"And for the support of this Declaration, with a firm reliance on the protection of divine Providence, we mutually pledge to each other our Lives, our Fortunes and our sacred Honor." - Declaration of Independence
The 56 signers of the Declaration of Independence knew they were committing high treason against the British Crown, and that if caught, they would have been tortured and then killed in one of the gruesomest manners possible. Their assets would have been seized, leaving their widows and families penniless. They knew the odds were against them, but still pledged their unwavering support to the cause of Revolution.
From the time of William the Conqueror, the King of England owned all property as a de facto principle of law. As a matter of common law, "owners" of property held it as a privilege from the Crown -- a privilege that was not absolute. In particular, felons forfeited all property to their lord (or the Crown or church, depending on the crime), often leaving their families in poverty.The nobility and the Crown profited greatly from seizing property -- and over time expanded the number of offenses included in forfeiture to increase their own wealth and control. At the time of the American Revolution, 220 crimes were punishable by death -- with some as trivial as stealing 12-pence worth of property.
In 1776, standing mute (refusing to enter a plea) was equivalent to a guilty plea in English courts -- often with immediate imposition of sentence, including asset seizure.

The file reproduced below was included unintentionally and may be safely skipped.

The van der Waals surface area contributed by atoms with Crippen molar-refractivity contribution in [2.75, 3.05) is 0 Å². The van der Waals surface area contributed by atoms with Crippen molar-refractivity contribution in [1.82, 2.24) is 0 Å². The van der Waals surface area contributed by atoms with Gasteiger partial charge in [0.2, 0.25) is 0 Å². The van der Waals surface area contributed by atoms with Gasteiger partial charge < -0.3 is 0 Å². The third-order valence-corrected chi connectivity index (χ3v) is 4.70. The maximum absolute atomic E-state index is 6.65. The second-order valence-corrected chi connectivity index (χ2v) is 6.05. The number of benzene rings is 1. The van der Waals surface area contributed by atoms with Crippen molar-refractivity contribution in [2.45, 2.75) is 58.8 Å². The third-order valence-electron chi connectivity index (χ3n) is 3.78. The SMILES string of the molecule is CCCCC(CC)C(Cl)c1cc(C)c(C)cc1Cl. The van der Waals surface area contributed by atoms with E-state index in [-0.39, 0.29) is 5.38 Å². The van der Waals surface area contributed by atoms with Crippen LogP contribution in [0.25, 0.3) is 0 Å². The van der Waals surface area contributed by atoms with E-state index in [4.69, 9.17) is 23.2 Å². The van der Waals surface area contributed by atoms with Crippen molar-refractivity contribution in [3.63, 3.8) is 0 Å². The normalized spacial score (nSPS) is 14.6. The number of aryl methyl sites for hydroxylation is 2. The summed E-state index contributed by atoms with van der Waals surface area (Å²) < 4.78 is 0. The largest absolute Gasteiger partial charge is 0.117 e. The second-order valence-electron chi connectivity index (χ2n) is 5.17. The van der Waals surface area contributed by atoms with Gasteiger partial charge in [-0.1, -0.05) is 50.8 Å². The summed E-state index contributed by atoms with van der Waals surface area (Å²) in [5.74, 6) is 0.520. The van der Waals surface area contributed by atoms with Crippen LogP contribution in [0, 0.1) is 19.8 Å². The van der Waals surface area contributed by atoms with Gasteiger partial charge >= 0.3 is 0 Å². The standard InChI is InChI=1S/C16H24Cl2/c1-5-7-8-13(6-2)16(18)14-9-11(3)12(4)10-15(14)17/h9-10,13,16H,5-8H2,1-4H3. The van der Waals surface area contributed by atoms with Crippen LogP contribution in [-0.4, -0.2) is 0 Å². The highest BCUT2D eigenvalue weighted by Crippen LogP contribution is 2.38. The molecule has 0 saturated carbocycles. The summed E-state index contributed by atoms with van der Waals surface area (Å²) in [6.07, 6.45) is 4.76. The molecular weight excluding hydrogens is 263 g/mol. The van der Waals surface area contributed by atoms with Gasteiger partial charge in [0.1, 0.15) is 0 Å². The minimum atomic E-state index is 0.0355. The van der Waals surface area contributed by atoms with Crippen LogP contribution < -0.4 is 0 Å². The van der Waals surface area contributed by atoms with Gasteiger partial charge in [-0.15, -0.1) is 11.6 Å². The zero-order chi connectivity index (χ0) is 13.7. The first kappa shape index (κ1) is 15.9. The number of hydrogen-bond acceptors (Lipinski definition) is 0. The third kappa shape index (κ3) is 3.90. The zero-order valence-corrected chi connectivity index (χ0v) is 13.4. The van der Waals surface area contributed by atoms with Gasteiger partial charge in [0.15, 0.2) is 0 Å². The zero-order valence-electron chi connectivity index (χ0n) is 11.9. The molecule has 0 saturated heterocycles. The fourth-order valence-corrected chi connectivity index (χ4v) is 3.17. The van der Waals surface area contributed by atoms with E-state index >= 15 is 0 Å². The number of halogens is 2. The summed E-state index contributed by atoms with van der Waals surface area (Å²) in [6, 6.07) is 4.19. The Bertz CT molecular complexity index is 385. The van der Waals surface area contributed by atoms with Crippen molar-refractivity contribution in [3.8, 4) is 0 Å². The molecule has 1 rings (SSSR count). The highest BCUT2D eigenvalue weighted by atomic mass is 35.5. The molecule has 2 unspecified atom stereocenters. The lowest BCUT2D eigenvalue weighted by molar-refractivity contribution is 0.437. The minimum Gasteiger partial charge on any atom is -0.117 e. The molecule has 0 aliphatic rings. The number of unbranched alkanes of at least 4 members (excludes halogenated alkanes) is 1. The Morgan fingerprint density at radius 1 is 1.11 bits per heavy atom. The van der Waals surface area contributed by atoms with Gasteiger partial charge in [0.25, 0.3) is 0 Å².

Colonial courts were not carbon copies of their English counterparts. By 1776, a number of colonies had already abolished statutory forfeiture.
George Mason, the father of the Bill of Rights, brought up the issue of forfeiture at the Constitutional Convention. A widow's dower had been long protected by Virginia law from seizure--Mason did not want to see the federal government denying that protection.
Certain features of forfeiture, like bills of attainder, were forbidden in the Constitution. The first Congress took immediate steps to eliminate most forms of forfeiture under federal law, with most states immediately following suit in their own state constitutions.
In 1970, the Racketeer Influenced and Corrupt Organizations Act -- or RICO -- was designed to break the power of organized crime and seize property involved in the commission of a crime. Like British forfeiture laws, it turned out to be a big money maker for the federal government and 33 states adopted similar seizure laws within 5 years.Currently, 15 federal agencies have the power to seize assets, with the daily "income" to the federal government averaging around
$13 million in 2012. Over the past 12 years, the federal government has seized over $20 billion in property from United States citizens, often without trial or indictment for a crime.
The problem goes far beyond the federal government, with municipalities enjoying the same money-making schemes by having "for-profit policing." Recent news in Ferguson, Missouri, highlighted how the city funded 25 percent of its operating budget through the collection of court fines.
I believe the signers of the Declaration of Independence would cringe seeing these developments. The signers' actions would be more than justification for the government to seize their property today -- the same as in 1776.
There's a medieval English folktale that warns us of the dangers of the police collecting the government's taxes, and it doesn't end too well for the government.
We need to step away from the Sheriff of Nottingham model of tax collection and really think about what the Founders risked when they pledged to each other their lives, their fortunes, and their sacred honor.
Image: George Mason by Albert Rosenthal